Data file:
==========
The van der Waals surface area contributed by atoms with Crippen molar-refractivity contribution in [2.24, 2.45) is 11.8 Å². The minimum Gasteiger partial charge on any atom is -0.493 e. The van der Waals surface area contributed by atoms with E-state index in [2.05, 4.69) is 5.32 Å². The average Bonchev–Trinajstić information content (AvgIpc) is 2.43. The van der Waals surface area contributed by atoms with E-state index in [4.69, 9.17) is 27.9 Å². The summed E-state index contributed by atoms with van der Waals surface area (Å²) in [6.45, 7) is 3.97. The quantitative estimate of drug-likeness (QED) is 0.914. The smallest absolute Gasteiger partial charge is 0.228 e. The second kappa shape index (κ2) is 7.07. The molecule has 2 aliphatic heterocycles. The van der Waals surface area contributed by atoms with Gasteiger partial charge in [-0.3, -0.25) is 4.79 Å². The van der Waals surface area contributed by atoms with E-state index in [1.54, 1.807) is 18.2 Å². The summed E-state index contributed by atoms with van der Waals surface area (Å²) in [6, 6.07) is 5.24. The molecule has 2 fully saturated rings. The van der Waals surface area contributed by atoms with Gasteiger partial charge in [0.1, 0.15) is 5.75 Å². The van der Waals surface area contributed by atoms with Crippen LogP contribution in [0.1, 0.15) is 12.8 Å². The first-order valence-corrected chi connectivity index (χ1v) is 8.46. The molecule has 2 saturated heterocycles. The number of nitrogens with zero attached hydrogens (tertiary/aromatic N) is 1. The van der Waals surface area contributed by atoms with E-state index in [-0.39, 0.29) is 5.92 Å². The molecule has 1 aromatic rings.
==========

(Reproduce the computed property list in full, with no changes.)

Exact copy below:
The van der Waals surface area contributed by atoms with Crippen molar-refractivity contribution in [2.24, 2.45) is 11.8 Å². The minimum Gasteiger partial charge on any atom is -0.493 e. The van der Waals surface area contributed by atoms with E-state index in [2.05, 4.69) is 5.32 Å². The average Bonchev–Trinajstić information content (AvgIpc) is 2.43. The van der Waals surface area contributed by atoms with E-state index in [4.69, 9.17) is 27.9 Å². The summed E-state index contributed by atoms with van der Waals surface area (Å²) in [6.45, 7) is 3.97. The quantitative estimate of drug-likeness (QED) is 0.914. The smallest absolute Gasteiger partial charge is 0.228 e. The second kappa shape index (κ2) is 7.07. The molecule has 2 aliphatic heterocycles. The van der Waals surface area contributed by atoms with Gasteiger partial charge in [-0.3, -0.25) is 4.79 Å². The van der Waals surface area contributed by atoms with E-state index in [1.54, 1.807) is 18.2 Å². The summed E-state index contributed by atoms with van der Waals surface area (Å²) in [6, 6.07) is 5.24. The molecule has 2 fully saturated rings. The van der Waals surface area contributed by atoms with Gasteiger partial charge in [0.1, 0.15) is 5.75 Å². The van der Waals surface area contributed by atoms with Crippen LogP contribution in [0.1, 0.15) is 12.8 Å². The first-order valence-corrected chi connectivity index (χ1v) is 8.46. The molecule has 2 saturated heterocycles. The number of nitrogens with zero attached hydrogens (tertiary/aromatic N) is 1. The van der Waals surface area contributed by atoms with E-state index in [-0.39, 0.29) is 5.92 Å². The molecule has 1 aromatic rings.